But in reality “democracy” isn’t something that was invented by a bunch of oversized brains in the Athenian agora, or Philadelphia in 1787. It’s something that ordinary people have been doing everywhere throughout history, and long before the beginning of recorded history, whenever they met one another as equals to solve a common problem through discussion and cooperation. In anthropologist David Graeber’s words:

“In this sense democracy is as old as history, as human intelligence itself. No one could possibly own it. I suppose…one could argue it emerged the moment hominids ceased merely trying to bully one another and developed the communication skills to work out a common problem collectively. But such speculation is idle; the point is that democratic assemblies can be attested in all times and places, from Balinese seka to Bolivian ayllu, employing an endless variety of formal procedures, and will always crop up wherever a large group of people sat down together to make a collective decision on the principle that all taking part should have an equal say.1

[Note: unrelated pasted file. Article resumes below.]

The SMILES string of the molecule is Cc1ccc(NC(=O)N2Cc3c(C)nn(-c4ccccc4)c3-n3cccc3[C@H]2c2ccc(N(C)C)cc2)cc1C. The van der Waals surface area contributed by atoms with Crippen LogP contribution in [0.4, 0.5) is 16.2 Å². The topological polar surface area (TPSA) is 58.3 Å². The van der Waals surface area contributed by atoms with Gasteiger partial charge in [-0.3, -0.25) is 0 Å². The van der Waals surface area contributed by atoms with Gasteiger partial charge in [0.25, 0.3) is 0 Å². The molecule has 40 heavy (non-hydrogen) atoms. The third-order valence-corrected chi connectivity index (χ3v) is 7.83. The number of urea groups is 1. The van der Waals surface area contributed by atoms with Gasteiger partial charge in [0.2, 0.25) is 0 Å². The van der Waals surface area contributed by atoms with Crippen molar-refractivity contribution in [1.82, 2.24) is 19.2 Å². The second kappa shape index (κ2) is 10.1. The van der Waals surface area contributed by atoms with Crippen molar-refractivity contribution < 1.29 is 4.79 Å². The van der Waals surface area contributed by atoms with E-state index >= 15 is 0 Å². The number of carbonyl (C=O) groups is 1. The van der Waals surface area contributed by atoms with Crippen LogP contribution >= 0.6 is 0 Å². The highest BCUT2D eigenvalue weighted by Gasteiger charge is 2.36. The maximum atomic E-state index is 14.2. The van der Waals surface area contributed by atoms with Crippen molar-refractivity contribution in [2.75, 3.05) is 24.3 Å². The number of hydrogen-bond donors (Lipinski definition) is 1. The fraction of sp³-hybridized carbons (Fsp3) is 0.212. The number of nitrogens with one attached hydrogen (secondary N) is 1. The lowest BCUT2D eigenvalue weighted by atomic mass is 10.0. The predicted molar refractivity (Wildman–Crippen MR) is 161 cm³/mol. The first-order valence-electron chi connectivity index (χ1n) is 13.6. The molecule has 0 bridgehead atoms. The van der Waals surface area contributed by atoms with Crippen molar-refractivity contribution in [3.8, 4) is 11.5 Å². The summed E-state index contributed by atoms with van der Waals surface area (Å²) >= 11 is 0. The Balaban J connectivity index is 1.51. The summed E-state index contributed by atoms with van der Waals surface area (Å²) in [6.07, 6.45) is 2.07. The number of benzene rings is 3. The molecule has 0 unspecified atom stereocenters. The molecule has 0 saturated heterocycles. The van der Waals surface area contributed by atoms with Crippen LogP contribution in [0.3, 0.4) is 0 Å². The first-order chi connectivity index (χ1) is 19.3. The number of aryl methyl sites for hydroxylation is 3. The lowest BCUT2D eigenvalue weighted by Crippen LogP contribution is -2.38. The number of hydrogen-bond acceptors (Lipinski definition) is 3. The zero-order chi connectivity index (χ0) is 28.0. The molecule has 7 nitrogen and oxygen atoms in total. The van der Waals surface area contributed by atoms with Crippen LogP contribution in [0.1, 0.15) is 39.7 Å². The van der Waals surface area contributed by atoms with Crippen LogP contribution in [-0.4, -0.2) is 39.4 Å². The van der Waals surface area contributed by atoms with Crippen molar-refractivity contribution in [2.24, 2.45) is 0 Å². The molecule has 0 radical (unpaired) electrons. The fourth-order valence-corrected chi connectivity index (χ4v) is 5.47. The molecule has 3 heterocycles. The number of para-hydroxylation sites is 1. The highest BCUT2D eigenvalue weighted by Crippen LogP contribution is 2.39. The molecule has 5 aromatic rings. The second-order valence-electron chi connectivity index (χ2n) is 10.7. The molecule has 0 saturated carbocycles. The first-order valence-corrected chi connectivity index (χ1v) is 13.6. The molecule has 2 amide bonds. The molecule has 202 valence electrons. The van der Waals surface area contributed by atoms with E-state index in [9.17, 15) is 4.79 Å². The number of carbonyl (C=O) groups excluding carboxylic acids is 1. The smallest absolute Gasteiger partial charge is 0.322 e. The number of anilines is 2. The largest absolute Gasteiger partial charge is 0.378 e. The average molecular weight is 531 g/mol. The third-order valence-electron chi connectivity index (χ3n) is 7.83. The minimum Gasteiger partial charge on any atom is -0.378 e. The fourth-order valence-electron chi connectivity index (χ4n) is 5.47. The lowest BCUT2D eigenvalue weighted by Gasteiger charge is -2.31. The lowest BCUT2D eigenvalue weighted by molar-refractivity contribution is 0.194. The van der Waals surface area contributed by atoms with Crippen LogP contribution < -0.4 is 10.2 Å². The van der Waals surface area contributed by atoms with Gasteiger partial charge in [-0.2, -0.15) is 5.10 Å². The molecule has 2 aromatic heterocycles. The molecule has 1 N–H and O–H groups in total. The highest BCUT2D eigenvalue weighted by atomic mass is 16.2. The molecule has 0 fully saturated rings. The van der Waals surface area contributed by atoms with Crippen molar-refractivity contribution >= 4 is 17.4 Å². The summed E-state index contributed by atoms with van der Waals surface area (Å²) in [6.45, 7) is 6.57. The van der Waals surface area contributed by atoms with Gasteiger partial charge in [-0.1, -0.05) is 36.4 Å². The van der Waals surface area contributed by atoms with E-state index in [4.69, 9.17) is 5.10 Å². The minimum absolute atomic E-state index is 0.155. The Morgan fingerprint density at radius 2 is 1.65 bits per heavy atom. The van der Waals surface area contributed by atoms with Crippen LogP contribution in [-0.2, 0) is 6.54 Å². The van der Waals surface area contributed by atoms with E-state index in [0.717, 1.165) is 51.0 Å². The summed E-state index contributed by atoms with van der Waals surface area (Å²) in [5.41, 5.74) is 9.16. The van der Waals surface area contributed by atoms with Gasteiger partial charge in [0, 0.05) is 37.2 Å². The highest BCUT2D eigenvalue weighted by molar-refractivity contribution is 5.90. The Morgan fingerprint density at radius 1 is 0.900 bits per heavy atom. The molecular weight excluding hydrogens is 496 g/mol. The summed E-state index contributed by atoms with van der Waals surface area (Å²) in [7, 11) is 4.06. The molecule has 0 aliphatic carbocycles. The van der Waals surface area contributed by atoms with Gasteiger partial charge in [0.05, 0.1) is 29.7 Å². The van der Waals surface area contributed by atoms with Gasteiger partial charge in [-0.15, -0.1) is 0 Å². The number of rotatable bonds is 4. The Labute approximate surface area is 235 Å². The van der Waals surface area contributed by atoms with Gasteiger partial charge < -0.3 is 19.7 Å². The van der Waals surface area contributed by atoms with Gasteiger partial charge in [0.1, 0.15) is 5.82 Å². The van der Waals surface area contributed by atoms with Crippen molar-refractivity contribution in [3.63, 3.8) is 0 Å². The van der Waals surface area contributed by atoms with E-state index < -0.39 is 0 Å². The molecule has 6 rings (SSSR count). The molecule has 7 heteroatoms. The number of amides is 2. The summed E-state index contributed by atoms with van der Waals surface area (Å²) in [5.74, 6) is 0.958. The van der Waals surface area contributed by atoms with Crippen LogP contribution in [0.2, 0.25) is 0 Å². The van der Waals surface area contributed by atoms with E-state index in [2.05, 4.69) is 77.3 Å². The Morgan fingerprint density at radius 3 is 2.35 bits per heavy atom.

We are usually told that democracy originated in ancient Athens—like science, or philosophy, it was a Greek invention. It’s never entirely clear what this is supposed to mean. Are we supposed to believe that before the Athenians, it never really occurred to anyone, anywhere, to gather all the members of their community in order to make joint decisions in a way that gave everyone equal say? That would be ridiculous. Clearly there have been plenty of egalitarian societies in history— many far more egalitarian than Athens, many that must have existed before 500 BCE—and obviously, they must have had some kind of procedure for coming to decisions for matters of collective importance. Yet somehow, it is always assumed that these procedures, whatever they might have been, could not have been, properly speaking, “democratic.”2